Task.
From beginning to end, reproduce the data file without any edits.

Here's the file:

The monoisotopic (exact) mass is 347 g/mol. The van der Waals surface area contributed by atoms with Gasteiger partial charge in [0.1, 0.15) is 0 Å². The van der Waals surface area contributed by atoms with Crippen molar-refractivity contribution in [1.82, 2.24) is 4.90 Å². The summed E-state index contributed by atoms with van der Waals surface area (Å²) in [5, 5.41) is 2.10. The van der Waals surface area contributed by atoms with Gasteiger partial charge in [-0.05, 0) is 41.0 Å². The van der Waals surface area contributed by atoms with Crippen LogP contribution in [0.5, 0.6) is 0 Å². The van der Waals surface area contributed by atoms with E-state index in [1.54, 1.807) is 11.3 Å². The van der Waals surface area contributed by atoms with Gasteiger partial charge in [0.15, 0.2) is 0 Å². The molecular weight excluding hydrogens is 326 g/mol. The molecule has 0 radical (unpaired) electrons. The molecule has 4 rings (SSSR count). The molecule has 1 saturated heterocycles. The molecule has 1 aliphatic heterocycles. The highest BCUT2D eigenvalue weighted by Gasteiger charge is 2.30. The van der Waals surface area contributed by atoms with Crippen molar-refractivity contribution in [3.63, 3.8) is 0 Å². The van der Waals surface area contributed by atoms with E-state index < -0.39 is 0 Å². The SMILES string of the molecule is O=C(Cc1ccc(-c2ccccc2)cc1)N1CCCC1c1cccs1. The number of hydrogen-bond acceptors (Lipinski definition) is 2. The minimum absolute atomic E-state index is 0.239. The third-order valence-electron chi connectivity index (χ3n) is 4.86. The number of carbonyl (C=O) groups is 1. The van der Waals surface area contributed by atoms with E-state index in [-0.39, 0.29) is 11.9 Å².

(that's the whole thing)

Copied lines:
The monoisotopic (exact) mass is 347 g/mol. The van der Waals surface area contributed by atoms with Gasteiger partial charge in [0.1, 0.15) is 0 Å². The van der Waals surface area contributed by atoms with Crippen molar-refractivity contribution in [1.82, 2.24) is 4.90 Å². The summed E-state index contributed by atoms with van der Waals surface area (Å²) in [5, 5.41) is 2.10. The van der Waals surface area contributed by atoms with Gasteiger partial charge in [-0.05, 0) is 41.0 Å². The van der Waals surface area contributed by atoms with Crippen LogP contribution in [0.5, 0.6) is 0 Å². The van der Waals surface area contributed by atoms with E-state index in [1.54, 1.807) is 11.3 Å². The van der Waals surface area contributed by atoms with Gasteiger partial charge in [0.15, 0.2) is 0 Å². The molecular weight excluding hydrogens is 326 g/mol. The molecule has 0 radical (unpaired) electrons. The molecule has 4 rings (SSSR count). The molecule has 1 saturated heterocycles. The molecule has 1 aliphatic heterocycles. The highest BCUT2D eigenvalue weighted by Gasteiger charge is 2.30. The van der Waals surface area contributed by atoms with Crippen molar-refractivity contribution in [3.63, 3.8) is 0 Å². The van der Waals surface area contributed by atoms with E-state index < -0.39 is 0 Å². The SMILES string of the molecule is O=C(Cc1ccc(-c2ccccc2)cc1)N1CCCC1c1cccs1. The number of hydrogen-bond acceptors (Lipinski definition) is 2. The minimum absolute atomic E-state index is 0.239. The third-order valence-electron chi connectivity index (χ3n) is 4.86. The number of carbonyl (C=O) groups is 1. The van der Waals surface area contributed by atoms with E-state index in [-0.39, 0.29) is 11.9 Å².